• Sean

    Yes opening up more trails would be great but why put restrictions on them. like closing for hunting season. no other trails close for hunting- Green Ridge, Poplar lick, Wallman or savage. they don’t close so why should these. I agree that there should be some restrictions like not allowing modified exhaust on ORV’s but not to say you have to stop riding at a certain time.I like to take night rides, its like riding in a different world.If the idiot yahoo’s want to burn up and down the trail then give us a number we can call to report such actions.we go up to PA now and give them my money because ya’ll closed Green Ridge and Poplar Lick. Another thing is if you want these trails to succeed you have to put camping grounds on them its a 2-2 1/2 hour and people that live far aren’t going to go there if they have to find somewhere else to camp it’s not worth the aggravation.

  • Darrin

    I dont know of any parks near me that I can take an ORV to. I feel like riding a dirt bike is pretty much impossible in this state. I would like to see the expansion supported… hopefully out of jsut extreme western maryland…

  • Scott

    I do not support ORV trails in wildlife management areas. I’ve had to deal with every kind of inconsiderate person while they are riding around during hunting season. People that are perfectly healthy ride back and forth looking for game and are just too lazy to walk to an area. I had them ride right up to me while I was hunting to see if I had seen any game! The vehicles are noisy, spew exhaust fumes everywhere, tear up ground, and promote bad hunting practices. I can see a disabled person using one or using one to get game out of the woods if you need to, but otherwise leave them at the truck.

  • John

    how about to go a little east and reopen greenridge these places are to far I think I will just have to spend money in another state thanks

  • Tom

    I would love ORV trails to be open it’s a family time together! Something for the kids to do other than running the streets.

  • Butch

    It would be nice to have more ORV trails in MD . They would have to be closed when hunting season opens in WMA. September through January .

  • geo2515

    Contruction of ORV trails does not support ANY of the following statements:

    The Wildlife & Heritage Service (WHS) oversees the management of 47 Wildlife Management Areas (WMAs),

    Mission of the WMA System

    To conserve and enhance diverse wildlife populations and associated habitats while providing for public enjoyment of the State’s wildlife resources through hunting and other wildlife-dependent recreation.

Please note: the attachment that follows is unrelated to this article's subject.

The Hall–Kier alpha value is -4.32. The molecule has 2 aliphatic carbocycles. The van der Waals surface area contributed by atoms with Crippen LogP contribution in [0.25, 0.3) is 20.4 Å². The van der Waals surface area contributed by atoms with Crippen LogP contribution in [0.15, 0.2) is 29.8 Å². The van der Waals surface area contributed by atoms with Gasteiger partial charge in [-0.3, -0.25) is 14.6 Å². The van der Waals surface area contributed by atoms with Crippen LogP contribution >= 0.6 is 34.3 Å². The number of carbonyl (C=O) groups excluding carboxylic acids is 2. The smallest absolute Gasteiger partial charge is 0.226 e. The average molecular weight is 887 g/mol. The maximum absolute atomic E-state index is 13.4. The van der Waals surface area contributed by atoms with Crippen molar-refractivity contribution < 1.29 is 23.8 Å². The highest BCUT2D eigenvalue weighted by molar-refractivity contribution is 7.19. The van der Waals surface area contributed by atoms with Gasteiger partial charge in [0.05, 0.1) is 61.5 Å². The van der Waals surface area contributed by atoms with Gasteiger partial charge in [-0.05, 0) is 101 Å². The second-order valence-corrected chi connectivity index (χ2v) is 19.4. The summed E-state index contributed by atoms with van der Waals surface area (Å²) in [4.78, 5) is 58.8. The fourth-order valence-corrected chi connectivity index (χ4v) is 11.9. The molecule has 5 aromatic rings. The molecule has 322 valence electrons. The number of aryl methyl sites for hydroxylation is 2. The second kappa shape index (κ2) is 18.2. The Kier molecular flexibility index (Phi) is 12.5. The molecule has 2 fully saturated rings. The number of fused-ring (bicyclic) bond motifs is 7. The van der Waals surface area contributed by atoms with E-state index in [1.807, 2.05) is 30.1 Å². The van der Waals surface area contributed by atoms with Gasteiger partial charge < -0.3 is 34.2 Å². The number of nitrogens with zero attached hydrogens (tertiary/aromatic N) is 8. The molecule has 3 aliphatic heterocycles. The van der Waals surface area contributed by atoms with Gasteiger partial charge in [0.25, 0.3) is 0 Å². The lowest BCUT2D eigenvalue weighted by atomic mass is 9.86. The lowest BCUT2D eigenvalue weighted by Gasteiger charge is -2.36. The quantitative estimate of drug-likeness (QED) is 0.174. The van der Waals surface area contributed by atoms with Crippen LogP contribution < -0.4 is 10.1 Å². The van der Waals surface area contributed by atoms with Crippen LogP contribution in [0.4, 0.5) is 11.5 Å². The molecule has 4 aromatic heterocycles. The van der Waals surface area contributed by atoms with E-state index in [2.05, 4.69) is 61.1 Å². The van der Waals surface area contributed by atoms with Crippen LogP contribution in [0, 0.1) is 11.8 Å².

Goals of the WMA System

    •Maintain, enhance or protect sustainable and diverse wildlife populations.
    •Create, enhance or protect appropriate habitats, natural communities and ecologically sensitive areas.
    •Conserve rare, threatened and endangered species by protecting the habitats that support them.
    •With a focused emphasis on hunting, provide wildlife-dependent recreation on areas with minimal capital improvements or other development.
    •Provide a venue to educate citizens on the value and needs of wildlife and plant communities through outreach, demonstration and sound management.

    WMA management recieves funding from the State Wildlife and Management Fund; a fund that is provided by any revenue recieved from licenses, stamps, permits, application fees. This fund is SOLELY used for the scientific investigation, protection, propagation, and management of wildlife.

    ORV construction inside a WMA is a direct violation of Maryland COMAR, and probably MD NRC Code, Title 10, Subtitle 2, Section 10-209

  • Joe Winter WCFSC

    The Washington County Federation of Sportsmen’s Clubs are of the opinion that ORV trails that embrace “hard recreational riding” activity is not consistent with DNR’s own stated objectives and goals set for Wildlife Management Areas of Maryland. In addition, there is a great deal of concern for environmental destruction, soil erosion and associated run-off particularity into Sidling Hill Creek as well as noise and other nuisance behaviors. Wildlife Management Areas should be protected from this type of intrusive recreational activity.